Periodontitis and Diabetes

IS PERIODONTAL DISEASE A COMORBIDITY…?Relationship Between Periodontal Disease and Diabetes

Diabetes mellitus and periodontitis have a very complex bidirectional relationship that involves genetic factors and pro-inflammatory mediators. Presence of periodontitis might impair insulin resistance which appears as hyperglycemia that produces advanced glycation end products (AGEs). In turn, AGEs lead to overproduction of IL-6, IL-1 and Tumor Necrosis Factor alpha (TNF-α). As a consequence, presence of AGEs in tissues causes impaired wound healing (improper collagen turnover in fibroblasts) and excessive neutrophil response to periodontal bacteria.

Several meta-analyses have shown that non-surgical periodontal treatment reduces HbA1c levels significantly in the range of 0.31–0.65%. Even such small reductions in HbA1c can be clinically important. Thus, a large British study demonstrated that every percentage point decrease in HbA1c may result in as much as 35% reduction of microvascular complications, and an average reduction in HbA1c of 0.2% was related to a 10% lower mortality rate. Therefore, the reduction by 0.31–0.65%, which can be achieved by periodontal treatment, can have a great impact in terms of systemic health and societal economy.

Smoking as a Predisposing Factor for Periodontal Disease and Diabetes

The most common risk factors for periodontal disease are pathogenic bacteria, calculus, smoking and diabetes. Regardless of the consumption model, tobacco is associated with an increased risk of developing severe forms of periodontal disease. In diabetic patients, periodontal disease is more severe in smokers than in non-smokers. Both active and passive smokers have an increased risk of developing micro-and macrovascular complications.

The mechanisms by which tobacco increases the risk of periodontitis are reduced gingival perfusion (which decreases the transport of nutrients, oxygen, and elimination of final metabolic products), suppression of the immune response (especially inflammation), suppression of morphological and functional regeneration of periodontium, dysbiosis and thus increased infectivity of the oral microbiota. The mechanism of smoking that leads to vasoconstriction is the reduction of endothelial nitric oxide (NO) synthesis. It is caused by suppression of endothelial NO synthase (eNOS) expression in the vascular wall and decreased NO-mediated oxidative stress. The gaseous component of tobacco smoke contains many reactive oxygen species (ROS) which are generated during combustion. Such compounds act on the endothelium, increasing the production of lipid peroxides that destroy NO and inhibit eNOS, thereby decreasing NO’s bioavailability. The reduced NO level increases the vascular tone, leading to vasoconstriction and increased blood pressure.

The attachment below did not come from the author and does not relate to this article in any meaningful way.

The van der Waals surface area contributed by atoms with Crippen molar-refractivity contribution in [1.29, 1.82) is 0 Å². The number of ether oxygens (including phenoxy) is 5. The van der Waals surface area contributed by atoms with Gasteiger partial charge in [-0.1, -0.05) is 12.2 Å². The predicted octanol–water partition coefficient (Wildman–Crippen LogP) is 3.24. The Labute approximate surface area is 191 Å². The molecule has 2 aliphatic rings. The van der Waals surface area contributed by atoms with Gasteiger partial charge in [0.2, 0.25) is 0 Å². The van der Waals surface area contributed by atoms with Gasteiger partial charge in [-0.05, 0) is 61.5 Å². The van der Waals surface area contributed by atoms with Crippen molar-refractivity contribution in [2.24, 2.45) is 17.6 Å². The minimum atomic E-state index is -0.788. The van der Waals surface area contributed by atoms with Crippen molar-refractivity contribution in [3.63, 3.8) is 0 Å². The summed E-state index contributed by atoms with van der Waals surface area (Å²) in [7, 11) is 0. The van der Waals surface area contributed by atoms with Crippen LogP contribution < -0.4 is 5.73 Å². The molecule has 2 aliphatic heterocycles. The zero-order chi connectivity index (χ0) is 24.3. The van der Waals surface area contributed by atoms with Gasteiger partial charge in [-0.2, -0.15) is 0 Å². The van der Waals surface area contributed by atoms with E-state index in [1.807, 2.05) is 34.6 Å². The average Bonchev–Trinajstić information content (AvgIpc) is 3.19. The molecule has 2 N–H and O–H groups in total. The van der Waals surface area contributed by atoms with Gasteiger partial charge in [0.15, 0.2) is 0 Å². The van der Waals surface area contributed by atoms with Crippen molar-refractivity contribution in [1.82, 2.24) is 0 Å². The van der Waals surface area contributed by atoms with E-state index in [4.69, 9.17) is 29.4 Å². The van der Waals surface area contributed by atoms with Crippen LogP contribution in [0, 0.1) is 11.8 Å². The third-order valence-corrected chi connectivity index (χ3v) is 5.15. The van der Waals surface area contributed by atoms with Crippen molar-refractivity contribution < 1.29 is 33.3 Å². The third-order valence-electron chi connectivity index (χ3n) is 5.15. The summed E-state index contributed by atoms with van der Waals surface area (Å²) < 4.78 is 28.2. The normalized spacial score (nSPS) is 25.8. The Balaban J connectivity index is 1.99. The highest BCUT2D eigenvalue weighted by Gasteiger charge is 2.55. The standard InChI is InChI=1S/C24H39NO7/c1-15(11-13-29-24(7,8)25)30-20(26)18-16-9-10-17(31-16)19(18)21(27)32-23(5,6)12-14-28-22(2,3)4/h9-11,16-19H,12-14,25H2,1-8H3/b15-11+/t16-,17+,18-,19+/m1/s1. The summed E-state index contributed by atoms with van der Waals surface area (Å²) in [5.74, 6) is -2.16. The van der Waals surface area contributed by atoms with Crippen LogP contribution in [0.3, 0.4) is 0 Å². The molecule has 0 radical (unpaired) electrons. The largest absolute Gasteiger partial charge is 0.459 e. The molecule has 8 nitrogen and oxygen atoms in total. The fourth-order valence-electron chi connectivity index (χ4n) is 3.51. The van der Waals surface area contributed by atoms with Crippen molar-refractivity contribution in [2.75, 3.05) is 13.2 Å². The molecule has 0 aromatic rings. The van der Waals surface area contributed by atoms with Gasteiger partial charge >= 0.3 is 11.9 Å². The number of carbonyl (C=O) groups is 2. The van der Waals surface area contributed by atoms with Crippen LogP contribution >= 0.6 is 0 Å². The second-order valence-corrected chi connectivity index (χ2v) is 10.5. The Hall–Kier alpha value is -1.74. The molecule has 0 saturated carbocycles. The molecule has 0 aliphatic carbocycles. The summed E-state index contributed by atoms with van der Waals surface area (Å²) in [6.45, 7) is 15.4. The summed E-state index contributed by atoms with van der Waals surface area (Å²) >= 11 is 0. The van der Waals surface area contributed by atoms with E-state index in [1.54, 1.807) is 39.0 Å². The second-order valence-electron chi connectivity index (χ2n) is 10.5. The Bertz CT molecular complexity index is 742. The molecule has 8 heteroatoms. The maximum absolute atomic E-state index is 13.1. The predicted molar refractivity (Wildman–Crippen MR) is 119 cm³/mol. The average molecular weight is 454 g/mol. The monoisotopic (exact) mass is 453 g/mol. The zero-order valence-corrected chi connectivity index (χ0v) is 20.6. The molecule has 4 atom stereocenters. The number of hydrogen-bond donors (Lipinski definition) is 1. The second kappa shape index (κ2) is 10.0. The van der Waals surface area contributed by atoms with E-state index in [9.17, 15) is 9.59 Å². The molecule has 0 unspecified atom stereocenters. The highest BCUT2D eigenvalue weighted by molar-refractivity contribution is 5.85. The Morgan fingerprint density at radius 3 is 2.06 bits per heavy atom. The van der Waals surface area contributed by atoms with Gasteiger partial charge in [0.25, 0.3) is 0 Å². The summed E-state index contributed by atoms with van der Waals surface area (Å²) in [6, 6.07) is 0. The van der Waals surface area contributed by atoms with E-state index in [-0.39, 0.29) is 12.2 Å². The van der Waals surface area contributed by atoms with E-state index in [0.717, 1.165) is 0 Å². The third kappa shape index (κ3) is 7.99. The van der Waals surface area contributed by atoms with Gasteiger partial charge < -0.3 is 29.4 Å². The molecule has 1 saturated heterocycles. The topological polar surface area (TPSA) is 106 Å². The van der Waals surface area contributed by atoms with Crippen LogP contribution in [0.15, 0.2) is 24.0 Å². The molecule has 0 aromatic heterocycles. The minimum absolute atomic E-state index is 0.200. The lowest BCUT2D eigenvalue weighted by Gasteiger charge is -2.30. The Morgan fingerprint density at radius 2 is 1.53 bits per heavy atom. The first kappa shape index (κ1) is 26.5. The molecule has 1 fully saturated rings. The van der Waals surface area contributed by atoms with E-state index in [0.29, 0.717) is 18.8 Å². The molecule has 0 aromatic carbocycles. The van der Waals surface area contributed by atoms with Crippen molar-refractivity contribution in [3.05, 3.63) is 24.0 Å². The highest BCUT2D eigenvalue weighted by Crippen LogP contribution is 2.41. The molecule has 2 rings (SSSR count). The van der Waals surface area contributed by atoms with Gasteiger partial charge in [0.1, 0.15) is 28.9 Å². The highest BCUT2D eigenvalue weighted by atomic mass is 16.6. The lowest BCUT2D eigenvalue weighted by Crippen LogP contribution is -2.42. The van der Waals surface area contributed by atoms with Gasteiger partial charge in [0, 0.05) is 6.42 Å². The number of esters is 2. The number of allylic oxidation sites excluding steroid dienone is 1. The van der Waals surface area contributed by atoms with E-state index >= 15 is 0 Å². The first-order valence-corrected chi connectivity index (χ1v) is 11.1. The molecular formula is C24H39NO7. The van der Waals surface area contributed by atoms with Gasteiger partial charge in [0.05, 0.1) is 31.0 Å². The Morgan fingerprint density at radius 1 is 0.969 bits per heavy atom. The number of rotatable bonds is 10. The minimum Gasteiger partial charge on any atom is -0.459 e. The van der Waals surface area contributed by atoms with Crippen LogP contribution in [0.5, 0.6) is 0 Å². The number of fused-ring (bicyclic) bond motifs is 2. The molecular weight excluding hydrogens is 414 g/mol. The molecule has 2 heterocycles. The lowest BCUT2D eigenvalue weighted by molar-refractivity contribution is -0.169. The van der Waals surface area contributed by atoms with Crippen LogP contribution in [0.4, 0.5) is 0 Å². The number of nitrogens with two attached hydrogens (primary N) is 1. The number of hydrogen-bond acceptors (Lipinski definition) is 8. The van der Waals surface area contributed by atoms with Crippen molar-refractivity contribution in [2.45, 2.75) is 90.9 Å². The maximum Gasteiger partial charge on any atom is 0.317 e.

In diabetic patients, adjuvant systemic antibiotic administration improves the severity of the pocket but does not provide attachment gain. Without neglecting the importance of metabolic control, prescribing antibiotics is based on the severity of periodontal damage and the inflammatory condition. Metabolic control of diabetes is especially to be considered in the context of oral complications of periodontal disease that appear to be amplified by the pathogenic pathways involved in the micro-vascular complications of diabetes. Reasonable control of diabetes or prediabetes avoids the onset of early periodontal changes, which are less evident to the patient at the beginning of the disease because they do not involve tooth loss.

In turn, the effect of periodontal disease on the control and evolution of diabetes patients appears to be significant. Periodontal treatment improves the management of periodontal infection and improves general health, leading to better control of blood glucose in patients with type 2 diabetes. Consequently, given the significant impact of oral complications on quality of life, the prevention of oral pathology and its early management appears to be essential in the care of diabetes.

Even though there a significant effort has been in this area, the therapy of choice of periodontitis is still the removal of supra and subgingival bacterial plaque through mechanical means. This can be aided by other adjuvant therapies such as antibiotics and antiseptic substances, which may or may not be accompanied by the use of adjuvants (local or systemic) such as antiseptics, antimicrobials and host modulators. The improvements obtained through these strategies are temporary and periodontitis can reappear if oral ecology shifts to a pathologic environment once more.


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